After nearly four months with no new issues, Canada Post released its five-stamp “Medical Groundbreakers” set honouring medical physicians and researchers on Sept. 10. Available in 10-stamp booklets with two of each design, the set is Canada Post’s first issue since May 20, when it released a pair of stamps marking 100 years of radio history. The brief hiatus was triggered by the ongoing COVID-19 pandemic, which caused some delays in new issues as the stamp program schedule was shuffled. Continue reading →

Canada Post revives kiosk stamps in 2012

A kiosk installed at Toronto’s ‘Station B’ post office in January 2013 replaced an earlier version installed a year earlier. (Photo by late postal historian Andrew Liptak, also known as ‘Philcovex’ on his Postal History Corner blog)

After a brief trial of computerized stamp dispensers three years earlier, Canada Post revived its kiosk stamp program at the end of 2012. It was philatelists, rather than mail senders, driving the sales of these stamps, according to collector Dave Bartlet, a member of the Calgary Philatelic Society and Canadian Aerophilatelic Society. Printed using special kiosks at select post offices across the country, “these are the things that everybody thinks of when you say ‘kiosk stamps,’ because no one ever saw most of the stuff that went on before this,” added Bartlet, who has visited all of the kiosks across the country and notes the machines are “basically identical.” Working with Wincor Nixdorf – a German company offering retail and banking hardware, software and services – Canada Post revived the kiosk stamp program and installed dispensers printing nine rates beginning Dec. 12, 2012. Continue reading →

Newfoundland rarities, forgeries garner interest in next Eastern sale

A complete sheet of Newfoundland’s 1921 Halifax airmail overprints is offered as Lot 294 of Eastern Auctions’ Oct. 2-3 public sale. It carries a catalogue value of $18,125.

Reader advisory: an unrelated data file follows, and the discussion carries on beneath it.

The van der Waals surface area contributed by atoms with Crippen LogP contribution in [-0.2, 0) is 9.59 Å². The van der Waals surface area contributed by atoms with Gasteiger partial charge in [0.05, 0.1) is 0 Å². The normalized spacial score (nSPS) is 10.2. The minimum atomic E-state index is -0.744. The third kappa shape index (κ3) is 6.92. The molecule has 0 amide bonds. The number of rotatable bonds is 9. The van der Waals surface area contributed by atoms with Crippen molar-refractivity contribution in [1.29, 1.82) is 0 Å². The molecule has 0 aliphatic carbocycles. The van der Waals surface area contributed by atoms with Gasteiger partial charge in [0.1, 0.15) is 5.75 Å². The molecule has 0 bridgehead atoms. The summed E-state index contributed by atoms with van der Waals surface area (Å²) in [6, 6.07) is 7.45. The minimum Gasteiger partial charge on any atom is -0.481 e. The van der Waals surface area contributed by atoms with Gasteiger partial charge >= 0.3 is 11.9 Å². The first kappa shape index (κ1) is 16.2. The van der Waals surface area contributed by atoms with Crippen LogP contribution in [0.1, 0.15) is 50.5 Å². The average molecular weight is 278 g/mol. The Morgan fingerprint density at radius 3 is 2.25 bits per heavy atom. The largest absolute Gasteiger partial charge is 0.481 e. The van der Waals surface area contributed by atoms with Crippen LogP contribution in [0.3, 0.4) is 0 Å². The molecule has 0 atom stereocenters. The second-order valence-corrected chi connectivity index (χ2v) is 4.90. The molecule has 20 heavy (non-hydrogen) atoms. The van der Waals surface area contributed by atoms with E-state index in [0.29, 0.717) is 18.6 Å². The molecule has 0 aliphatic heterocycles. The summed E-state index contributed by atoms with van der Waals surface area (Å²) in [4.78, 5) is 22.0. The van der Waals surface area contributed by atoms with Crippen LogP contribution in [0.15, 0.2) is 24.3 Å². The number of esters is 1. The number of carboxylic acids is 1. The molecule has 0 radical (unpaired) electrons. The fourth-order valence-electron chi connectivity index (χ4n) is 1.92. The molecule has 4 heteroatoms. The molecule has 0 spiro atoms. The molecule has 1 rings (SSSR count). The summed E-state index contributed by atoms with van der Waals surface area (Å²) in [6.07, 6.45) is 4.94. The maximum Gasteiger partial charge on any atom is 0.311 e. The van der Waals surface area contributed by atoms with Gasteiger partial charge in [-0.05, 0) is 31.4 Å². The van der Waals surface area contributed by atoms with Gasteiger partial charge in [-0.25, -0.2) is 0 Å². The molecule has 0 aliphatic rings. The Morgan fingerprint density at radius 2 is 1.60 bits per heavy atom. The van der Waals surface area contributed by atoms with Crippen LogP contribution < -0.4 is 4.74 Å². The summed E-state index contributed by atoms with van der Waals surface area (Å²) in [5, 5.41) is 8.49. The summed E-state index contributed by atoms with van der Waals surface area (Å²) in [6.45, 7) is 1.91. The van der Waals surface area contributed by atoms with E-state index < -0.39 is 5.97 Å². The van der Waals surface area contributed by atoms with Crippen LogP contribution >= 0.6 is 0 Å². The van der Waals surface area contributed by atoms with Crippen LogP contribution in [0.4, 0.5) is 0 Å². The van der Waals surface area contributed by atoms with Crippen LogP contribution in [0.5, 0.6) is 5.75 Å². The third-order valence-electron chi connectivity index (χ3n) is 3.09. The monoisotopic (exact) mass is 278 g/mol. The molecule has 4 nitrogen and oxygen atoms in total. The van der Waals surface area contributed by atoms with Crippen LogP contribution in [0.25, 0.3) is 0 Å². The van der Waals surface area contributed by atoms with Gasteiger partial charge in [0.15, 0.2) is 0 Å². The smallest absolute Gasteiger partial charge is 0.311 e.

With a spotlight on British North America (BNA), including a strong section of decimal-era Newfoundland stamps and postal history, more than 400 lots will cross the block in the first session of Eastern Auctions’ next public sale. The first of three sessions – offering Lots 1-416 – will kick off on Oct. 2 at 1:30 p.m., with another session later that evening and a final offering the following day. “The main strength is in Newfoundland’s decimal period, which ran from 1865 to 1897,” said Yohann Tanguay, stamp specialist and chief describer with the New Brunswick-based auction house. Continue reading →

A long history of disinfected mail

An 1828 folded letter mailed from present-day Québec to France during a cholera pandemic was exposed to smoke and vinegar for disinfection. Two vertical cuts on the front helped to ensure proper disinfection. (Photo by Auktionshaus Felzmann)

In the time of COVID-19, disinfected mail is perhaps one of the most intriguing and relevant areas of postal history for collectors to explore. It’s an aspect of postal history similar to disaster mail, which refers to mail disrupted by natural or human-made events such as fires, floods, shipwrecks and plane crashes. Arising from seemingly random instances, both disinfected and disaster mail are also understandably rare and date back as far as mail, plagues and disasters have existed. “Long before the causes of epidemic scourges were individually identified, the dangers of dissemination of infection had been grasped,” wrote K. F. Meyer in the December 1952 issue of The Journal of Nervous and Mental Disease, a peer-reviewed medical journal on psychopathology (the scientific study of mental disorders). Continue reading →